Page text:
A lab technician handles a sample of DNA at the Genetic Institute Nantes-Atlantique (IGNA) on December 10, 2015 in Nantes, western France. IGNA is one of the first French laboratories of forensic expertise to use DNA evidence to establish the physical characteristics of a suspect. (Credit: GEORGES GOBET/AFP/Getty Images)
Amid a recent deluge of human-rights concerns and big steps for Big Business, a bill is humbly working its way through Congress that would let employers compel their workers to either provide intimate genetic data or face thousands in penalties.
HR 1313, or the Preserving Employee Wellness Programs Act (PEWPA), could expand companies’ ability to acquire genetic and other health information from employees via their DNA through a loophole in extant privacy law known as the Genetic Information Nondiscrimination Act (GINA). According to the near-annoyingly smart and reliable, nonprofit PBS, PEWPA threatens to side-step privacy protections established under GINA and elsewhere by stating specifically that genetic tests required as part of a “workplace wellness” program aren’t entitled to such protections.
As with other ‘voluntary’ provisions of health info under workplace wellness programs, employees could face paying thousands of dollars in care-related costs if they refuse to share DNA for inclusion in company-managed, somewhat individualized wellness schemes meant to bring health costs down. If they choose instead to provide samples for DNA testing, PBS notes, employees would open themselves up to invasive medical scrutiny that could easily extend to their relatives, potentially putting whole families at risk for discrimination.
Introduced by Virginia Representative Virginia Foxx (R-NC), chairwoman of the House Committee on Education and the Workforce, the bill was already approved by a Republican-dominated House committee last week, and is “expected to be folded into a second ACA-related measure containing a grab-bag of provisions that do not affect federal spending, as the main bill does,” according to PBS.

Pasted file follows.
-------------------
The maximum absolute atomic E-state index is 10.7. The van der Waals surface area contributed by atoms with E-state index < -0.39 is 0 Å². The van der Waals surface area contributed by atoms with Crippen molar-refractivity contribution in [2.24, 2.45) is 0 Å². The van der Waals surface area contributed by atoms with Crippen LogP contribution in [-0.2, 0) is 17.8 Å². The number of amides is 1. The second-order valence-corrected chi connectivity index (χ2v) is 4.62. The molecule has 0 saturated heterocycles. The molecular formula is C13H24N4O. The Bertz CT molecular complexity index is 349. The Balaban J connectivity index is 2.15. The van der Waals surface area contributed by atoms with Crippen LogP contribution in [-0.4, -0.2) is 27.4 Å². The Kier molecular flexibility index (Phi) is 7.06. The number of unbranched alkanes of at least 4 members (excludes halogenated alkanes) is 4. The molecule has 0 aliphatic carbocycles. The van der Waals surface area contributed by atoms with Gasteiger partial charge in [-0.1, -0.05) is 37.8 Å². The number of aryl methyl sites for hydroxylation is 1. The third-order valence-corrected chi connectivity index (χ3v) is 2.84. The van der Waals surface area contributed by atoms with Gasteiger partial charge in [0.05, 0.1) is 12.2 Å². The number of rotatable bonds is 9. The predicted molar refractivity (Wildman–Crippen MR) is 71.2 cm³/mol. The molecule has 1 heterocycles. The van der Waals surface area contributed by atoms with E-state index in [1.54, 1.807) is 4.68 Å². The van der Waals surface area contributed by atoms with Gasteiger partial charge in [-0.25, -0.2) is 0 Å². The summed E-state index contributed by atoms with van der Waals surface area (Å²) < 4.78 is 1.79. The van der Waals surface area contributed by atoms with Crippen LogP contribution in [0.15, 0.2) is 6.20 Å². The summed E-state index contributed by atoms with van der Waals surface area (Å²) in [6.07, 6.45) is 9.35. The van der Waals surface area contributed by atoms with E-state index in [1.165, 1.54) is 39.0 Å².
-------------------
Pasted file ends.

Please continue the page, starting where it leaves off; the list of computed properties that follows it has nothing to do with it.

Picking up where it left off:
Ethan Hawke, as a genetic ‘inferior’ who has assumed another man’s more impressive DNA profile, shows distress under his employer’s oversight in this “GATTACA” film still. (Credit: Columbia Pictures Corporation, 1997)
Geneticist Ricki Lewis explained for PLOS’ DNA Science Blog that the potentially side-stepped GINA law refers to an earlier court ruling on employer use of worker DNA, whereby administrative staff at a major research lab were able to sue their employer for testing specimens from a general health exam, without workers’ consent, for “highly private and sensitive medical genetic information such as syphilis, sickle cell trait, and pregnancy.” Dr. Lewis noted, “I’m not sure how syphilis and pregnancy got lumped in with sickle cell trait (a carrier), but requiring any such test is considered an illegal search under the Fourth Amendment, [and the] sickle cell request also violates Title VII of the Civil Rights Act by singling out employees of African ancestry.”
FOX News reported this weekend that the bill, which would “reportedly make it easier for employers gain access to genetic information about their employees and their families,” is already seeing push-back from House Democrats and a range of privacy advocates, too. Jennifer Mathis, director of policy and legal advocacy at the Bazelon Center for Mental Health Law, told PBS that privacy protections on genetic info established by GINA and by the 1990 Americans with Disabilities Act (ADA) “would be pretty much eviscerated,” for one.